Attorney speaks out on Mayor’s testimony in pet adoption lawsuit

Published 6:16 pm Friday, March 23, 2018

After members of the Carter County Commission discussed County Mayor Leon Humphrey’s involvement in a civil lawsuit in Virginia regarding the seizure of two dogs by the local animal shelter, an attorney involved in the proceedings reached out to share more details about the case.

When the County Commission met on March 19, the focus of the meeting shifted several times to Humphrey’s involvement in the Virginia Court Case. At the heart of the lawsuit, Kimberly Buckles alleges that her two Shih-Tzu dogs were illegally seized by the Elizabethton/Carter County Animal Shelter and sold to another organization which eventually adopted the two dogs out to someone.

Humphrey said Buckles came to him seeking help. After investigating the matter, Humphrey alleges he found evidence that animal trafficking was occurring at the Elizabethton/Carter County Animal Shelter under a previous director.

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After Humphrey’s testimony in Wise County Virginia District Court on February 22, an attorney representing Sandy Blanton, the woman in Virginia who adopted the two Shih-Tzu dogs, contacted Carter County and formally requested copies of records referenced by Humphrey during his testimony.

“Mayor Humphrey testified under oath that the two canines did not show any signs of neglect and that the animal control seizure conducted by the Elizabethton/Carter County Animal Shelter was ‘illegal,’” said attorney David Bary in the letter.

That records request was part of Monday’s discussion by the County Commission as some commissioners expressed concern that Humphrey’s involvement in the case and his testimony had opened the door for the county to be sued.

“I’m not going to do anything that would put this county at risk,” Humphrey told members of the Commission on Monday. “I never have.”

On Wednesday, Bary contacted the Elizabethton Star regarding the ongoing court case in Virginia and the discussion by the Carter County Commission on Monday evening.

“There were concerns raised by the Commission regarding the county’s potential liability exposure in this matter. These concerns are valid and duly warranted,” Bary said. “Mayor Humphrey testified under oath on February 22, 2018, that ECCAS illegally seized and forged intake documents regarding the rescue of these neglected canines on or about May 27, 2016.”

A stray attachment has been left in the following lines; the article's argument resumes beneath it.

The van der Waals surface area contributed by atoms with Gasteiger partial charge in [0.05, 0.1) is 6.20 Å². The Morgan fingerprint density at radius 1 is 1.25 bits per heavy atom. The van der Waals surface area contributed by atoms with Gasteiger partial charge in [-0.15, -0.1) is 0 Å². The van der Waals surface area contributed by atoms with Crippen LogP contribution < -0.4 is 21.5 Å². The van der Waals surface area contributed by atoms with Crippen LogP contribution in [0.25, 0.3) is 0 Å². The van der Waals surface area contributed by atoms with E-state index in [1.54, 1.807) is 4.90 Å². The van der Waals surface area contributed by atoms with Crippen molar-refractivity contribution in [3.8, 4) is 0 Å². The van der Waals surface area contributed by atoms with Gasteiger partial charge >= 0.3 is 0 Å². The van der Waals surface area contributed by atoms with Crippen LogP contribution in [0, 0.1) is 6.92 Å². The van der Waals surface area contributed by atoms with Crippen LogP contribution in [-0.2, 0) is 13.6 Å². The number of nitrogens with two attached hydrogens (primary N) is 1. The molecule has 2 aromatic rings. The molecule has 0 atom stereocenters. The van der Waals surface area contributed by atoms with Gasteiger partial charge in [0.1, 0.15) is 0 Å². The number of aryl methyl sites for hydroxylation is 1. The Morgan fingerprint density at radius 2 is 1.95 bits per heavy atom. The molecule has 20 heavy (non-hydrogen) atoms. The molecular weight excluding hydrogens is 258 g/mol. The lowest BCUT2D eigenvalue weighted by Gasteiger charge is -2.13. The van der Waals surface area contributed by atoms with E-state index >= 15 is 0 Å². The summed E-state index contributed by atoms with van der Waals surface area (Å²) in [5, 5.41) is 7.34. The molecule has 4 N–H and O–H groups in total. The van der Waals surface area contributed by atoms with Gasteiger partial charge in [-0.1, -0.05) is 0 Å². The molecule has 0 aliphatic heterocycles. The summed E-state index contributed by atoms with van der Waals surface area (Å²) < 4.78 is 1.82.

“While my client adamantly disagrees with these statements, Mayor Humphrey’s testimony is a clear admission that Carter County engaged in negligent and criminal activity,” Bary continued. “These statements open the door for multiple cause of actions ranging from intentional infliction of emotional distress to breach of contract.”

While the court on Feb. 22 sided with Buckles and ordered the dogs to be returned to her, Bary said he and his client have appealed that ruling, which also put a halt on the order to turn over the dogs while the case is reviewed.

The case is now scheduled for a de novo review on April 19 in Wise County Circuit Court. A de novo review, sometimes called the “legal error” standard, allows the appeals court to substitute its own judgment about whether or not the lower court correctly applied the law in a case. The proceeding on April 19 will be a de novo bench trial, according to Bary, and all of the issues, evidence, and testimony will be reviewed as if it is the first hearing of the case.

The rules of evidence in the lower court are not as stringent as they are in the appellate court, Bary said, adding he believes his client will prevail in the de novo review.

Bary said he has received the documents as well as video and audio recordings he requested from Carter County and will be reviewing those as he prepares for the upcoming proceeding in the case and items from those records may be entered as evidence in the new hearing.

So far in his review, Bary said he does not believe there is any evidence to indicate that the animals were illegally seized or trafficked.

Bary said his client’s main concern in the matter is fighting to keep possession of her two “beloved pets” which they contend she legally adopted in July 2016.

“While my client weighs her options, she would like for the kind people of Carter County to understand that she has cared for and nurtured these two canines since July 2016,” Bary said. “She maintains that she acted in good faith while completing an adoption agreement, remitting an adoption fee and taking possession of two rescued canines.”

“During this time, she has formed a strong emotional attachment to her ‘babies’. Removing these two pets from her care would have a detrimental effect on my client and her cherished family pets,” Bary continued. “Moreover, the attempt by Mayor Humphrey to retroactively strip adopted pet owners of their rights will result in a chilling effect on pet adoptions, increase the number of animals euthanized, and expose Carter County to a swarm of legal actions.”

Bary said he feels Humphrey opened up Carter County to the possibility of lawsuits related to shelter adoptions. “If not from us, from someone,” he said.